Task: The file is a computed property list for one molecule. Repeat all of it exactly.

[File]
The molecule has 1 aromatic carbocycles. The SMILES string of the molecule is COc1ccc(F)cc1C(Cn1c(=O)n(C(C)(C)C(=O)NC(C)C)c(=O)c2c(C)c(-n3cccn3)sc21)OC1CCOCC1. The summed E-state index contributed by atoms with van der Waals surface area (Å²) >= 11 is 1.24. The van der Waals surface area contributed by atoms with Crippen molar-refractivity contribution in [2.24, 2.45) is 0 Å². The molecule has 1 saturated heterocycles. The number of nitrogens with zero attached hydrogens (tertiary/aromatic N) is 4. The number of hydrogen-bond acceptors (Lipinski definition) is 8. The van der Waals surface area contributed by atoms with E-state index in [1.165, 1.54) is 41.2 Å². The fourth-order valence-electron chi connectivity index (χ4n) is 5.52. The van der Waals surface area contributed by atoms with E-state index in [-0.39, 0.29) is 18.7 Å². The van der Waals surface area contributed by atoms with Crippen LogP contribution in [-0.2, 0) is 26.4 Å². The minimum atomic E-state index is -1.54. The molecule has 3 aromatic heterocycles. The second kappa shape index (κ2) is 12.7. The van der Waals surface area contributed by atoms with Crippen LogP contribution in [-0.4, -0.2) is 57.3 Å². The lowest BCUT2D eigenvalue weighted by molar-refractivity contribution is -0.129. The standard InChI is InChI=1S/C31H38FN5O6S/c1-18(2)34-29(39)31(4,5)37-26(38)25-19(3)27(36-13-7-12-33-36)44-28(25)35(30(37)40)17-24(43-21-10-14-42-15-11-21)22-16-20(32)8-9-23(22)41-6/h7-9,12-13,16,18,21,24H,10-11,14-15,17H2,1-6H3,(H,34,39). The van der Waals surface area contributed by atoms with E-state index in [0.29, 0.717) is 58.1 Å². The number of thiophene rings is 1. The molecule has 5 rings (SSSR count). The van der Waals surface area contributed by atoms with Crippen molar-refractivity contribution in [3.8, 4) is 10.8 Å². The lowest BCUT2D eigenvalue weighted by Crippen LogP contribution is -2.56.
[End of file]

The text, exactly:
The molecule has 1 aromatic carbocycles. The SMILES string of the molecule is COc1ccc(F)cc1C(Cn1c(=O)n(C(C)(C)C(=O)NC(C)C)c(=O)c2c(C)c(-n3cccn3)sc21)OC1CCOCC1. The summed E-state index contributed by atoms with van der Waals surface area (Å²) >= 11 is 1.24. The van der Waals surface area contributed by atoms with Crippen molar-refractivity contribution in [2.24, 2.45) is 0 Å². The molecule has 1 saturated heterocycles. The number of nitrogens with zero attached hydrogens (tertiary/aromatic N) is 4. The number of hydrogen-bond acceptors (Lipinski definition) is 8. The van der Waals surface area contributed by atoms with E-state index in [1.165, 1.54) is 41.2 Å². The fourth-order valence-electron chi connectivity index (χ4n) is 5.52. The van der Waals surface area contributed by atoms with E-state index in [-0.39, 0.29) is 18.7 Å². The van der Waals surface area contributed by atoms with Crippen LogP contribution in [-0.2, 0) is 26.4 Å². The minimum atomic E-state index is -1.54. The molecule has 3 aromatic heterocycles. The second kappa shape index (κ2) is 12.7. The van der Waals surface area contributed by atoms with Crippen LogP contribution in [-0.4, -0.2) is 57.3 Å². The lowest BCUT2D eigenvalue weighted by molar-refractivity contribution is -0.129. The standard InChI is InChI=1S/C31H38FN5O6S/c1-18(2)34-29(39)31(4,5)37-26(38)25-19(3)27(36-13-7-12-33-36)44-28(25)35(30(37)40)17-24(43-21-10-14-42-15-11-21)22-16-20(32)8-9-23(22)41-6/h7-9,12-13,16,18,21,24H,10-11,14-15,17H2,1-6H3,(H,34,39). The van der Waals surface area contributed by atoms with E-state index in [0.29, 0.717) is 58.1 Å². The number of thiophene rings is 1. The molecule has 5 rings (SSSR count). The van der Waals surface area contributed by atoms with Crippen molar-refractivity contribution in [3.8, 4) is 10.8 Å². The lowest BCUT2D eigenvalue weighted by Crippen LogP contribution is -2.56.